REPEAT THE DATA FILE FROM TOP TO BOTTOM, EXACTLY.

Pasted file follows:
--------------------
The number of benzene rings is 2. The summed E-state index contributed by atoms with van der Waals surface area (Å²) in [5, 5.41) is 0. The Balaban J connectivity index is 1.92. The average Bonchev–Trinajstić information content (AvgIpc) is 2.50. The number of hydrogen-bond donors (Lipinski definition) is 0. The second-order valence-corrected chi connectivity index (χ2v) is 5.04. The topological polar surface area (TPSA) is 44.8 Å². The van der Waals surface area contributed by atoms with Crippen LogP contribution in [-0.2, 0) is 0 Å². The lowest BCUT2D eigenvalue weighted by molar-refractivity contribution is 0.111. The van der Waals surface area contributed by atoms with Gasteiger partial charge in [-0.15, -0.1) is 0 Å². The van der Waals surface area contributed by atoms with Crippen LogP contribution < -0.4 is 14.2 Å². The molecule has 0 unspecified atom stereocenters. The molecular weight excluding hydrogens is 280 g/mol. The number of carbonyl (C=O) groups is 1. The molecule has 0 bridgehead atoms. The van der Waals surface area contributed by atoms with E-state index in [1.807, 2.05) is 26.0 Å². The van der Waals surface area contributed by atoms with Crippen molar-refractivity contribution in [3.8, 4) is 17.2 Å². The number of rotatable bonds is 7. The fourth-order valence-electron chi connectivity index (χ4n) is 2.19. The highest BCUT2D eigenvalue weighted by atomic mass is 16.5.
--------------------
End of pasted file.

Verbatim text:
The number of benzene rings is 2. The summed E-state index contributed by atoms with van der Waals surface area (Å²) in [5, 5.41) is 0. The Balaban J connectivity index is 1.92. The average Bonchev–Trinajstić information content (AvgIpc) is 2.50. The number of hydrogen-bond donors (Lipinski definition) is 0. The second-order valence-corrected chi connectivity index (χ2v) is 5.04. The topological polar surface area (TPSA) is 44.8 Å². The van der Waals surface area contributed by atoms with Crippen LogP contribution in [-0.2, 0) is 0 Å². The lowest BCUT2D eigenvalue weighted by molar-refractivity contribution is 0.111. The van der Waals surface area contributed by atoms with Gasteiger partial charge in [-0.15, -0.1) is 0 Å². The van der Waals surface area contributed by atoms with Crippen LogP contribution < -0.4 is 14.2 Å². The molecule has 0 unspecified atom stereocenters. The molecular weight excluding hydrogens is 280 g/mol. The number of carbonyl (C=O) groups is 1. The molecule has 0 bridgehead atoms. The van der Waals surface area contributed by atoms with E-state index in [1.807, 2.05) is 26.0 Å². The van der Waals surface area contributed by atoms with Crippen molar-refractivity contribution in [3.8, 4) is 17.2 Å². The number of rotatable bonds is 7. The fourth-order valence-electron chi connectivity index (χ4n) is 2.19. The highest BCUT2D eigenvalue weighted by atomic mass is 16.5.